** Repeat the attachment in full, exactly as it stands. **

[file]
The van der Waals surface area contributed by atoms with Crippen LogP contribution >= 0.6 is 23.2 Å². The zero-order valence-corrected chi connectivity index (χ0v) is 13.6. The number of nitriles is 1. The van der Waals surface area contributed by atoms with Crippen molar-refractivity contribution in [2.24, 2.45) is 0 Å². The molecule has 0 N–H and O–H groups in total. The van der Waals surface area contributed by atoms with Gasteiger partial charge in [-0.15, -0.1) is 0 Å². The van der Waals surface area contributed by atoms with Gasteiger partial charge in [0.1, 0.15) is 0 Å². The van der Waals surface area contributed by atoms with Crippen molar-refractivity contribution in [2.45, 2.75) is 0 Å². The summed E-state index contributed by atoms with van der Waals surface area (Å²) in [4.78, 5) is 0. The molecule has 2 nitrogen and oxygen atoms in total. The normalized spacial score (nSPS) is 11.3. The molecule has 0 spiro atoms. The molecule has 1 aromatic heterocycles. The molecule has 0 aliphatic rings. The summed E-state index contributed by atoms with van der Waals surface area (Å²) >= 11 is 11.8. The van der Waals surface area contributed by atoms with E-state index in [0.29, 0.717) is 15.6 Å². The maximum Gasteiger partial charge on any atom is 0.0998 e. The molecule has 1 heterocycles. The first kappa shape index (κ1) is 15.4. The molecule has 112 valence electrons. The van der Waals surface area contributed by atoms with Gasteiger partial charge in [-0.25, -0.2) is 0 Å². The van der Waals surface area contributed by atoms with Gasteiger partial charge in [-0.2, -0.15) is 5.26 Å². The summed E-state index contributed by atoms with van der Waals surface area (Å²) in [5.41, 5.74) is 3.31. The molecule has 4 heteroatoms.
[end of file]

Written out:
The van der Waals surface area contributed by atoms with Crippen LogP contribution >= 0.6 is 23.2 Å². The zero-order valence-corrected chi connectivity index (χ0v) is 13.6. The number of nitriles is 1. The van der Waals surface area contributed by atoms with Crippen molar-refractivity contribution in [2.24, 2.45) is 0 Å². The molecule has 0 N–H and O–H groups in total. The van der Waals surface area contributed by atoms with Gasteiger partial charge in [-0.15, -0.1) is 0 Å². The van der Waals surface area contributed by atoms with Gasteiger partial charge in [0.1, 0.15) is 0 Å². The van der Waals surface area contributed by atoms with Crippen molar-refractivity contribution in [2.45, 2.75) is 0 Å². The summed E-state index contributed by atoms with van der Waals surface area (Å²) in [4.78, 5) is 0. The molecule has 2 nitrogen and oxygen atoms in total. The normalized spacial score (nSPS) is 11.3. The molecule has 0 spiro atoms. The molecule has 1 aromatic heterocycles. The molecule has 0 aliphatic rings. The summed E-state index contributed by atoms with van der Waals surface area (Å²) >= 11 is 11.8. The van der Waals surface area contributed by atoms with E-state index in [0.29, 0.717) is 15.6 Å². The maximum Gasteiger partial charge on any atom is 0.0998 e. The molecule has 1 heterocycles. The first kappa shape index (κ1) is 15.4. The molecule has 112 valence electrons. The van der Waals surface area contributed by atoms with Gasteiger partial charge in [-0.25, -0.2) is 0 Å². The van der Waals surface area contributed by atoms with Gasteiger partial charge in [-0.2, -0.15) is 5.26 Å². The summed E-state index contributed by atoms with van der Waals surface area (Å²) in [5.41, 5.74) is 3.31. The molecule has 4 heteroatoms.